MAGE (multiplex automated genetic engineering) developed from university research promises to speed up cellular mutations
22 November 2010 - Dr. George Church, a synthetic biologist and Harvard Medical School professor, says he can create living things faster than nature can, essentially speeding up evolution. And he says he can do it cheaply.
That intrigues us at Bioscience Bridge, and it’s another example of creative university discovery poised for development for broader biomedical use.
Most synthetic biologists laboriously tweak a genome one small piece at a time, then look at how the new cell behaves. Dr. Church, and fellow researchers Farren Isaacs and Harris Wang, have invented a technology known as multiplex automated genetic engineering, or MAGE, which makes the process much faster.
The table-top machine they created allows researchers to make 50 different genome alterations at nearly the same time. Combined with the mutations that occur as those cells go on and reproduce, MAGE can create billions of cellular mutations in a matter of days, essentially speeding up evolution. Scientists can then identify the most useful mutations.
Church’s team was able to genetically alter a common bacterium, E. coli, to produce lycopene, an antioxidant in tomatoes that may help fight cancer. Some of the altered bacteria produced five times the normal quantity of lycopene. The team spent just three days and $1,000 in supplies to produce the bacteria. Using old techniques, it would have taken months, says Church.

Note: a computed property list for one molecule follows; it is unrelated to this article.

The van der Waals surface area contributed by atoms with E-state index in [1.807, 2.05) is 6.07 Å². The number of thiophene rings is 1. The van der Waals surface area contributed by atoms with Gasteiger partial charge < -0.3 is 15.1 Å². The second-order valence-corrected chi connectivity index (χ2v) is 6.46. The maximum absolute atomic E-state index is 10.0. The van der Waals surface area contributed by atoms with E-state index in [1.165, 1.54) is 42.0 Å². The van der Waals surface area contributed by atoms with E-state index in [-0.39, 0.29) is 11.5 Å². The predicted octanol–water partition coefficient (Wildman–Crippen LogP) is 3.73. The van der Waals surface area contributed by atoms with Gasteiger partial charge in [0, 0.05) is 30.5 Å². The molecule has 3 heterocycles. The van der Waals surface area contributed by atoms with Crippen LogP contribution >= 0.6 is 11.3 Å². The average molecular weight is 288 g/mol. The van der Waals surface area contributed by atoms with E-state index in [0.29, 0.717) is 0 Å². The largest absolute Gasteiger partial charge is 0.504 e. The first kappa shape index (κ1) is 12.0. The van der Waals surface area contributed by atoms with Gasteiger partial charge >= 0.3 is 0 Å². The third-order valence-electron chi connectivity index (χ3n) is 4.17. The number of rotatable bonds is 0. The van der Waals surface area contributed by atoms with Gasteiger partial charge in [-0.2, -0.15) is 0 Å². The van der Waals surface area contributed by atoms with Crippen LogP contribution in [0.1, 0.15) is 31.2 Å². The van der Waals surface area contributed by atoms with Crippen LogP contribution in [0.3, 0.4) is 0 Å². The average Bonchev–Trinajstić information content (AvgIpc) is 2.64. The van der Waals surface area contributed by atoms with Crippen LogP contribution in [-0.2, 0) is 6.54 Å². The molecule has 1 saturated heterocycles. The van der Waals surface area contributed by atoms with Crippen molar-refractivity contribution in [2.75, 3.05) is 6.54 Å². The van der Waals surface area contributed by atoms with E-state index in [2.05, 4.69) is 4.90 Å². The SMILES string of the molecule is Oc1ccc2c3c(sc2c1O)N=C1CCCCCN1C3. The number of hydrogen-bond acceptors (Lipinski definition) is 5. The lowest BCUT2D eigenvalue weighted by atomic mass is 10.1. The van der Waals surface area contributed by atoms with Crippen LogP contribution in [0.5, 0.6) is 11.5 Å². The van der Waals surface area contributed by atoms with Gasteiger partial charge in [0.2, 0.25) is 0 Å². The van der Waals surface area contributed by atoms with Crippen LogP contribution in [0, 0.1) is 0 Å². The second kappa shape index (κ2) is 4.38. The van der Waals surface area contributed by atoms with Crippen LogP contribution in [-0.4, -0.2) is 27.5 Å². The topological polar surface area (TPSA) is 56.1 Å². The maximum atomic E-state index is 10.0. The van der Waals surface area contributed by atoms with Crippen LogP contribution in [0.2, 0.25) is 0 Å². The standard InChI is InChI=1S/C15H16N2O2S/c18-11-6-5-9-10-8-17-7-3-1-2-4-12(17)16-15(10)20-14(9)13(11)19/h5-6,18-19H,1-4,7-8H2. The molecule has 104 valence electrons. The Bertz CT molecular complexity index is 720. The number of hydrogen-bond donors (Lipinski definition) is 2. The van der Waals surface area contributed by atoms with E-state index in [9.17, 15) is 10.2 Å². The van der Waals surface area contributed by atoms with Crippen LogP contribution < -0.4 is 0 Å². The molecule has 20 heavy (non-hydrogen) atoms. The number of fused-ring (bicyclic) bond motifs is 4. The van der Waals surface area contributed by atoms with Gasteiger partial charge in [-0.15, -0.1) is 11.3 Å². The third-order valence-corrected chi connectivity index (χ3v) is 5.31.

Church says his MAGE device will go on sale later this year for about $90,000. And at least a dozen companies, including DuPont and biotech startup Amyris, are considering purchasing it, says Wang.
Take a look at this quote from Church’s paper on MAGE:
Programming cells by multiplex genome engineering and accelerated evolution. Nature 460, 894-898 (13 August 2009).
“Here, we describe multiplex automated genome engineering (MAGE) for large-scale programming and evolution of cells. MAGE simultaneously targets many locations on the chromosome for modification in a single cell or across a population of cells, thus producing combinatorial genomic diversity. Because the process is cyclical and scalable, we constructed prototype devices that automate the MAGE technology to facilitate rapid and continuous generation of a diverse set of genetic changes (mismatches, insertions, deletions). We applied MAGE to optimize the 1-deoxy-d-xylulose-5-phosphate (DXP) biosynthesis pathway in Escherichia coli to overproduce the industrially important isoprenoid lycopene. Twenty-four genetic components in the DXP pathway were modified simultaneously using a complex pool of synthetic DNA, creating over 4.3 billion combinatorial genomic variants per day.”